If the wild and native trout in the Streams of Yellowstone National Park see you, it will be next to impossible for you to catch them. In order to hide from them, you need to know a little about how a trout sees the world outside the water. The subject is far to complicated to discuss in detail in a short article but thank goodness, it isn't necessary. The above links to some previous articles gets into the trout's window of vision and how they see things both under and above the water. For purposes of what I want to point out in this article, just a little common sense and a little basic knowledge about how trout see is all you need to help you prevent them from seeing you.
Trout don't see objects above the water, especially those at a distance, clearly. To make it simple, lets just say they see things as a blur. They cannot see anything in detail at a distance. A person standing twenty feet from them is just a blurred image. Now for those who want to get picky, what I am about to say isn't exactly technically correct but I am not writing a scientific paper. I am describing how a trout sees someone trying to catch them. For all practical purposes, I am being accurate.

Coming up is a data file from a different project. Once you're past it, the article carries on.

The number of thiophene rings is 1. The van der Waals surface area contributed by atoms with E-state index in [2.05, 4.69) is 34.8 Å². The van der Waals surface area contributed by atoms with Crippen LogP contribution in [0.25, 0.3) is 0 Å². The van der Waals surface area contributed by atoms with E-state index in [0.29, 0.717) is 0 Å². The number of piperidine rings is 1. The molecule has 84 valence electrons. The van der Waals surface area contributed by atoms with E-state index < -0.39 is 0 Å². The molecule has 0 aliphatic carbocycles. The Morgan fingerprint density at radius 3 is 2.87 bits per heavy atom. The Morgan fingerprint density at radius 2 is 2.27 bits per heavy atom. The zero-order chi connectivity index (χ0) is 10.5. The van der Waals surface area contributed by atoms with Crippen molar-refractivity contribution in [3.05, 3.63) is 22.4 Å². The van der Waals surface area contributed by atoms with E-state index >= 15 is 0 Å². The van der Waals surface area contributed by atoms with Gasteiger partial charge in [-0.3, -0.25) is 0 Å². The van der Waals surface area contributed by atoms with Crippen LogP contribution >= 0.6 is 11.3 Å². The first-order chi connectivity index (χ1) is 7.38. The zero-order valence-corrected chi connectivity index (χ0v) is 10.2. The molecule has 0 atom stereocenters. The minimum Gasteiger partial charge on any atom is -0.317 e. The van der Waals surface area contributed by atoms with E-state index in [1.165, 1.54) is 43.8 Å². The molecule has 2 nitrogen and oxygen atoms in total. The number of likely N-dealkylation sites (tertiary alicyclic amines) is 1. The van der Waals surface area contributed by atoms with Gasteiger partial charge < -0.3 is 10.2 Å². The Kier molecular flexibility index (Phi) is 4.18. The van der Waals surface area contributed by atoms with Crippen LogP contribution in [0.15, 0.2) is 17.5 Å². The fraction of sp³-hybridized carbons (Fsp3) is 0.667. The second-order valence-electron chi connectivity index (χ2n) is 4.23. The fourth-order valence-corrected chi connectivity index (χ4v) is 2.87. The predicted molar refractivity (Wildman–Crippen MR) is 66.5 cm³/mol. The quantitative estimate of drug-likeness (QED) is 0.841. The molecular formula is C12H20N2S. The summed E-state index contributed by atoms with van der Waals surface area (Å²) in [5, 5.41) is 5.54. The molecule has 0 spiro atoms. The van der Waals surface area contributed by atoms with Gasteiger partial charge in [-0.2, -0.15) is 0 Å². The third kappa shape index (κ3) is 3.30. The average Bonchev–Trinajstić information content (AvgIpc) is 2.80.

What trout will notice, much quicker than anything else, is the movement of an object above the water. They are used to seeing blurred images of objects above the water that remain fairly still. Trees and boulders don't move around a lot. Overhead predators pose a danger to them. Large birds and a animals pose a danger to trout. When something moves above the water, it gets their attention. The bottom line to this is that you should move as little as possible and when you do move, move as slowly as possible. Of course, it is difficult to cast without moving.